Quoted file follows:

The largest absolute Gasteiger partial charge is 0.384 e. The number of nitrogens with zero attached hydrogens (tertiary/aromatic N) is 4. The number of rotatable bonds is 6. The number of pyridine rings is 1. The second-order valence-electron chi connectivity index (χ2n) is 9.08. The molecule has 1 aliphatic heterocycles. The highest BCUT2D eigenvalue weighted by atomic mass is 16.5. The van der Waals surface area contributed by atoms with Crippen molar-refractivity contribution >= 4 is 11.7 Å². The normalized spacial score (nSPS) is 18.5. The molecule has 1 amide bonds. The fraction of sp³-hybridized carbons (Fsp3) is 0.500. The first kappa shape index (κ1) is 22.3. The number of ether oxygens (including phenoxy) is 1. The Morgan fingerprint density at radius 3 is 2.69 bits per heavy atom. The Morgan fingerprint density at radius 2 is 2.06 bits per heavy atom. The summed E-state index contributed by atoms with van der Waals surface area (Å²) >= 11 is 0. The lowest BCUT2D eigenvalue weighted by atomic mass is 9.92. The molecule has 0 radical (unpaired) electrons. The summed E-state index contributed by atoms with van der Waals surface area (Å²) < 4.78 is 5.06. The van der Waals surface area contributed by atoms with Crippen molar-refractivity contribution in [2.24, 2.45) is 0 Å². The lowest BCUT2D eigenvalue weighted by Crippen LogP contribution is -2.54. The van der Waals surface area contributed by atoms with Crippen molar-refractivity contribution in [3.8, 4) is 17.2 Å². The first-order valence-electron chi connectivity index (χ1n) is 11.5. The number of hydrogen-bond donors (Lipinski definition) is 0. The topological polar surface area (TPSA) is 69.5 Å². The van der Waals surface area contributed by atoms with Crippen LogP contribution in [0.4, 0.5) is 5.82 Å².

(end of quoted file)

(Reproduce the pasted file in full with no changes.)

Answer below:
The largest absolute Gasteiger partial charge is 0.384 e. The number of nitrogens with zero attached hydrogens (tertiary/aromatic N) is 4. The number of rotatable bonds is 6. The number of pyridine rings is 1. The second-order valence-electron chi connectivity index (χ2n) is 9.08. The molecule has 1 aliphatic heterocycles. The highest BCUT2D eigenvalue weighted by atomic mass is 16.5. The van der Waals surface area contributed by atoms with Crippen molar-refractivity contribution >= 4 is 11.7 Å². The normalized spacial score (nSPS) is 18.5. The molecule has 1 amide bonds. The fraction of sp³-hybridized carbons (Fsp3) is 0.500. The first kappa shape index (κ1) is 22.3. The number of ether oxygens (including phenoxy) is 1. The Morgan fingerprint density at radius 3 is 2.69 bits per heavy atom. The Morgan fingerprint density at radius 2 is 2.06 bits per heavy atom. The summed E-state index contributed by atoms with van der Waals surface area (Å²) >= 11 is 0. The lowest BCUT2D eigenvalue weighted by atomic mass is 9.92. The molecule has 0 radical (unpaired) electrons. The summed E-state index contributed by atoms with van der Waals surface area (Å²) < 4.78 is 5.06. The van der Waals surface area contributed by atoms with Crippen molar-refractivity contribution in [2.24, 2.45) is 0 Å². The lowest BCUT2D eigenvalue weighted by Crippen LogP contribution is -2.54. The van der Waals surface area contributed by atoms with Crippen molar-refractivity contribution in [3.8, 4) is 17.2 Å². The first-order valence-electron chi connectivity index (χ1n) is 11.5. The number of hydrogen-bond donors (Lipinski definition) is 0. The topological polar surface area (TPSA) is 69.5 Å². The van der Waals surface area contributed by atoms with Crippen LogP contribution in [0.4, 0.5) is 5.82 Å².